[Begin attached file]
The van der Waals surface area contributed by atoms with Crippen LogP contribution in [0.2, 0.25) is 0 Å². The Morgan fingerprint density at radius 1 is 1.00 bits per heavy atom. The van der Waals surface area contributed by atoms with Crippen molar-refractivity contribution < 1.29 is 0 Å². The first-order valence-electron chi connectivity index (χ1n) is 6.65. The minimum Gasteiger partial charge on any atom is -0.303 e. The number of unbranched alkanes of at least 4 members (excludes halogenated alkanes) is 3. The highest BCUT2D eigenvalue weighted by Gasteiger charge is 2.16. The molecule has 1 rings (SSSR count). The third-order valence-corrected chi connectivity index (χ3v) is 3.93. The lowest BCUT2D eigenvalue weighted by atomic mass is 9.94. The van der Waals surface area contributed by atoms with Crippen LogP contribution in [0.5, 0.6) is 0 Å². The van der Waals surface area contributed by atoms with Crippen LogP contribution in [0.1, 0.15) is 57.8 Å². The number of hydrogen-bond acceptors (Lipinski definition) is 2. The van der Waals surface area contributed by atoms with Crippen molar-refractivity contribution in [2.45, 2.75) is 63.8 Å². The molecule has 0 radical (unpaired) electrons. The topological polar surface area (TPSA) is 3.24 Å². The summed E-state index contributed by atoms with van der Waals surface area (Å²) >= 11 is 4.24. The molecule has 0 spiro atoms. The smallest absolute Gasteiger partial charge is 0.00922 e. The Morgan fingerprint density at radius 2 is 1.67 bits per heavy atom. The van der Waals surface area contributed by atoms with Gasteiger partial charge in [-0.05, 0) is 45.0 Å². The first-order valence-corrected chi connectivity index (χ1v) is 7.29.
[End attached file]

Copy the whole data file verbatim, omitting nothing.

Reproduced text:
The van der Waals surface area contributed by atoms with Crippen LogP contribution in [0.2, 0.25) is 0 Å². The Morgan fingerprint density at radius 1 is 1.00 bits per heavy atom. The van der Waals surface area contributed by atoms with Crippen molar-refractivity contribution < 1.29 is 0 Å². The first-order valence-electron chi connectivity index (χ1n) is 6.65. The minimum Gasteiger partial charge on any atom is -0.303 e. The number of unbranched alkanes of at least 4 members (excludes halogenated alkanes) is 3. The highest BCUT2D eigenvalue weighted by Gasteiger charge is 2.16. The molecule has 1 rings (SSSR count). The third-order valence-corrected chi connectivity index (χ3v) is 3.93. The lowest BCUT2D eigenvalue weighted by atomic mass is 9.94. The van der Waals surface area contributed by atoms with Crippen LogP contribution in [0.5, 0.6) is 0 Å². The van der Waals surface area contributed by atoms with Crippen LogP contribution in [0.1, 0.15) is 57.8 Å². The number of hydrogen-bond acceptors (Lipinski definition) is 2. The van der Waals surface area contributed by atoms with Crippen molar-refractivity contribution in [2.45, 2.75) is 63.8 Å². The molecule has 0 radical (unpaired) electrons. The topological polar surface area (TPSA) is 3.24 Å². The summed E-state index contributed by atoms with van der Waals surface area (Å²) >= 11 is 4.24. The molecule has 0 spiro atoms. The smallest absolute Gasteiger partial charge is 0.00922 e. The Morgan fingerprint density at radius 2 is 1.67 bits per heavy atom. The van der Waals surface area contributed by atoms with Gasteiger partial charge in [-0.05, 0) is 45.0 Å². The first-order valence-corrected chi connectivity index (χ1v) is 7.29.